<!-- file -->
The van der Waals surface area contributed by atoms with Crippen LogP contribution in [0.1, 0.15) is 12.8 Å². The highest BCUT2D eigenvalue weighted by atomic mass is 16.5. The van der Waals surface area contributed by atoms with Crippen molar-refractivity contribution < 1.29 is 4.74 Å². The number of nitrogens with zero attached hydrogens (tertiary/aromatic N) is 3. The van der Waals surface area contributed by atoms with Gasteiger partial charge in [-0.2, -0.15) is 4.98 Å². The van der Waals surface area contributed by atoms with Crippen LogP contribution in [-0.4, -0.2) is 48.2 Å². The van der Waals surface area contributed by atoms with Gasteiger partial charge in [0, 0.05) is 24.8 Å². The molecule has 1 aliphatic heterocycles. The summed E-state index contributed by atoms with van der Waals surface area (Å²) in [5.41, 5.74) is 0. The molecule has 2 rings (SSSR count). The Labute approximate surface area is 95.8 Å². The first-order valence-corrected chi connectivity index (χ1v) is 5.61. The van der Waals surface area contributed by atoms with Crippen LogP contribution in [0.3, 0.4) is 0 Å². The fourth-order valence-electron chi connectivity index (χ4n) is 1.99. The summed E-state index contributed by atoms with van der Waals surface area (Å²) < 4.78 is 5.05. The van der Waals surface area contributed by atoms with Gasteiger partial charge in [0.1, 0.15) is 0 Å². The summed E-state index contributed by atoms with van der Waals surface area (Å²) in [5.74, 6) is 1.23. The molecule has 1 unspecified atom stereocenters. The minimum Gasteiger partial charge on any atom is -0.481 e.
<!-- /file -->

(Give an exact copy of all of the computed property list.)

The van der Waals surface area contributed by atoms with Crippen LogP contribution in [0.1, 0.15) is 12.8 Å². The highest BCUT2D eigenvalue weighted by atomic mass is 16.5. The van der Waals surface area contributed by atoms with Crippen molar-refractivity contribution < 1.29 is 4.74 Å². The number of nitrogens with zero attached hydrogens (tertiary/aromatic N) is 3. The van der Waals surface area contributed by atoms with Gasteiger partial charge in [-0.2, -0.15) is 4.98 Å². The van der Waals surface area contributed by atoms with Crippen LogP contribution in [-0.4, -0.2) is 48.2 Å². The van der Waals surface area contributed by atoms with Gasteiger partial charge in [0, 0.05) is 24.8 Å². The molecule has 1 aliphatic heterocycles. The summed E-state index contributed by atoms with van der Waals surface area (Å²) in [5.41, 5.74) is 0. The molecule has 2 rings (SSSR count). The Labute approximate surface area is 95.8 Å². The first-order valence-corrected chi connectivity index (χ1v) is 5.61. The van der Waals surface area contributed by atoms with Crippen LogP contribution in [0.3, 0.4) is 0 Å². The fourth-order valence-electron chi connectivity index (χ4n) is 1.99. The summed E-state index contributed by atoms with van der Waals surface area (Å²) < 4.78 is 5.05. The van der Waals surface area contributed by atoms with Gasteiger partial charge in [0.1, 0.15) is 0 Å². The summed E-state index contributed by atoms with van der Waals surface area (Å²) in [5.74, 6) is 1.23. The molecule has 1 unspecified atom stereocenters. The minimum Gasteiger partial charge on any atom is -0.481 e.